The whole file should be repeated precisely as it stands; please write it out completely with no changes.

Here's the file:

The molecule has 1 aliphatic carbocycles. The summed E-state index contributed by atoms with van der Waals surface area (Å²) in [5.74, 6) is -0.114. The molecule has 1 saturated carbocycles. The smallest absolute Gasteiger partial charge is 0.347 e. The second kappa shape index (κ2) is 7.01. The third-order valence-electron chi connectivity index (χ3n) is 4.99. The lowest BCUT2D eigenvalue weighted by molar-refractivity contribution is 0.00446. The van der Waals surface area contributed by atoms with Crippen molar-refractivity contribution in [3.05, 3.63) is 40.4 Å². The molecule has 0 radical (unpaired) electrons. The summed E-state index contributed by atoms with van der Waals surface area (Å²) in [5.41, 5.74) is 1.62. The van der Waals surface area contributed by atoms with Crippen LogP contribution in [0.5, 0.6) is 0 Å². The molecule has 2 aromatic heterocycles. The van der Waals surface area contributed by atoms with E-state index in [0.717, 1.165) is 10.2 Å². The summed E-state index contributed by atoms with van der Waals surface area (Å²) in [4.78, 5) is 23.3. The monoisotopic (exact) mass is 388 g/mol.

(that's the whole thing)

The molecule has 1 aliphatic carbocycles. The summed E-state index contributed by atoms with van der Waals surface area (Å²) in [5.74, 6) is -0.114. The molecule has 1 saturated carbocycles. The smallest absolute Gasteiger partial charge is 0.347 e. The second kappa shape index (κ2) is 7.01. The third-order valence-electron chi connectivity index (χ3n) is 4.99. The lowest BCUT2D eigenvalue weighted by molar-refractivity contribution is 0.00446. The van der Waals surface area contributed by atoms with Crippen molar-refractivity contribution in [3.05, 3.63) is 40.4 Å². The molecule has 0 radical (unpaired) electrons. The summed E-state index contributed by atoms with van der Waals surface area (Å²) in [5.41, 5.74) is 1.62. The van der Waals surface area contributed by atoms with Crippen LogP contribution in [0.5, 0.6) is 0 Å². The molecule has 2 aromatic heterocycles. The van der Waals surface area contributed by atoms with E-state index in [0.717, 1.165) is 10.2 Å². The summed E-state index contributed by atoms with van der Waals surface area (Å²) in [4.78, 5) is 23.3. The monoisotopic (exact) mass is 388 g/mol.